The question of whether there is a connection between diet, nutrition, and fertility is one that researchers have been trying to answer for decades. And it appears that, after a comprehensive review by the Harvard School of Public Health, there is reason to believe nutrition can impact fertility.
So what foods can help positively increase your chances of getting pregnant? And what foods should be avoided for this purpose? These are the two popular concerns we’ll be addressing in this article.
Looking at fertility as a whole
Let’s briefly examine what we mean by fertility. According to most definitions, fertility refers to the “natural capacity to conceive a child,” and approximately 12 to 15% of all couples trying to conceive will encounter a fertility issue. Most of the time, couples do not even realize there may be a fertility problem until after they have been having unprotected sexual intercourse for a year without getting pregnant. This can be the result of a “silent” fertility issue. Once investigated, however, most of the time causes of infertility can be attributed to one or more of the following risk factors:
- Being over the age of 35
- Chronic disease
- Family history of infertility
- Medication side effects (some medications can reduce your chances of conceiving)
- Hormonal imbalances
There also seems to be some evidence that, according to Vox, “many people aren’t having as many children as they would like to.” Surveys within the US indicate the ideal number of children desired by those looking to be parents has hovered around 2.5 for the past 20 years, but actual fertility rates have declined. Why would this be? Well, it’s a mix of factors.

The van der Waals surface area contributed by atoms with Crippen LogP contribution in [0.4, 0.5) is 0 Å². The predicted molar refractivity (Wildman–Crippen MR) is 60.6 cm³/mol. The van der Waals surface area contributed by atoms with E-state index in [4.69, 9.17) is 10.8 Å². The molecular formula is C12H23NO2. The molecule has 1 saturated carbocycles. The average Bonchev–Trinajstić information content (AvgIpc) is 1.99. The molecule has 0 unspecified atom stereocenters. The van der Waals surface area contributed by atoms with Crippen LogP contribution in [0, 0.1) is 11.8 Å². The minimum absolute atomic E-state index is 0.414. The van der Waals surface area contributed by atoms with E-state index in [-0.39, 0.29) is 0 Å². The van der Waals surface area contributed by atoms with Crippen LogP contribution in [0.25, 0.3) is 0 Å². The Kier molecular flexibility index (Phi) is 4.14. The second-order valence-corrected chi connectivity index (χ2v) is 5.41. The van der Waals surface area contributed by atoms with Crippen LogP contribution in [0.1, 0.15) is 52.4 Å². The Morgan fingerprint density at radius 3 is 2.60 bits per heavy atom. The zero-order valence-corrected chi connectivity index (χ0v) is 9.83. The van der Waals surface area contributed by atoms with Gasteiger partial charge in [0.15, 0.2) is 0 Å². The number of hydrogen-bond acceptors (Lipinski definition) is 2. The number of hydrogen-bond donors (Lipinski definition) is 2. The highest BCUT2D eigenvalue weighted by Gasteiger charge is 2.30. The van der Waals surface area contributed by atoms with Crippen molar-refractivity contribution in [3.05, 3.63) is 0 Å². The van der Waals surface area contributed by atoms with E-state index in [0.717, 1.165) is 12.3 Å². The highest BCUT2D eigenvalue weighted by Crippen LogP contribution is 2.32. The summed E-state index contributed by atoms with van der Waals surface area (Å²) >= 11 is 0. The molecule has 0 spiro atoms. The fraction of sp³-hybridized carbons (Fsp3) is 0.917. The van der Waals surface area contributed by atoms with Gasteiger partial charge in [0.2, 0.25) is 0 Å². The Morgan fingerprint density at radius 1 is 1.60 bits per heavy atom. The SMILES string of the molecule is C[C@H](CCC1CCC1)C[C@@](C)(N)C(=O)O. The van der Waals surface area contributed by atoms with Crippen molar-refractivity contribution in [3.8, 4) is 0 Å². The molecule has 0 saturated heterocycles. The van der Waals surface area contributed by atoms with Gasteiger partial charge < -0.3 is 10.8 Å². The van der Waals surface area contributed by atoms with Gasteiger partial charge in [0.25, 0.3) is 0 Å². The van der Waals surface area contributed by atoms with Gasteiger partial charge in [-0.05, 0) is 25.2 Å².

It’s true that simultaneously: 1) people in developed nations are choosing to have children later in life, 2) many couples list economic concerns as the reason for delaying children (or having fewer children), and 3) the fact that infertility rates themselves are rising.
All this is to say: if you are concerned about your fertility, you are certainly not alone. And if you have struggled to conceive, then know that there are many individuals and couples like yourself who take a year - or longer - to get pregnant.
Indeed, conceiving may not be quite as easy as many people have been led to believe, especially if you fall into any of the ‘risk factors’ listed above. That being said, it’s important to note that just because someone may be at risk for lower fertility, does not mean they won’t be able to get pregnant or are certain to have issues.
Now let’s discuss how nutrition may be able to improve an individual’s, or a couple’s, chances of getting pregnant.
Gaps In The Research on Nutrition and Fertility
Before going into the findings of Harvard’s review, we’d like to take a moment to acknowledge that, though there has historically been a tendency to emphasize (or even blame) women’s fertility in cases of couples who have issues conceiving, the ‘root cause’ of most couple’s infertility is - statistically speaking - shared by both men and women.
In other words, according to the US Department of Health, “in one-third of infertile couples, the problem is with the man,” in another third the problem can’t be identified (or is shared), and in another third, “the problem is with the woman.”
Interestingly, though the problem of infertility is shared by both genders in heterosexual relationships, Harvard Medical School acknowledges in the majority of research they reviewed “studies did not examine the impact of paternal diet on the rate of successful pregnancies.”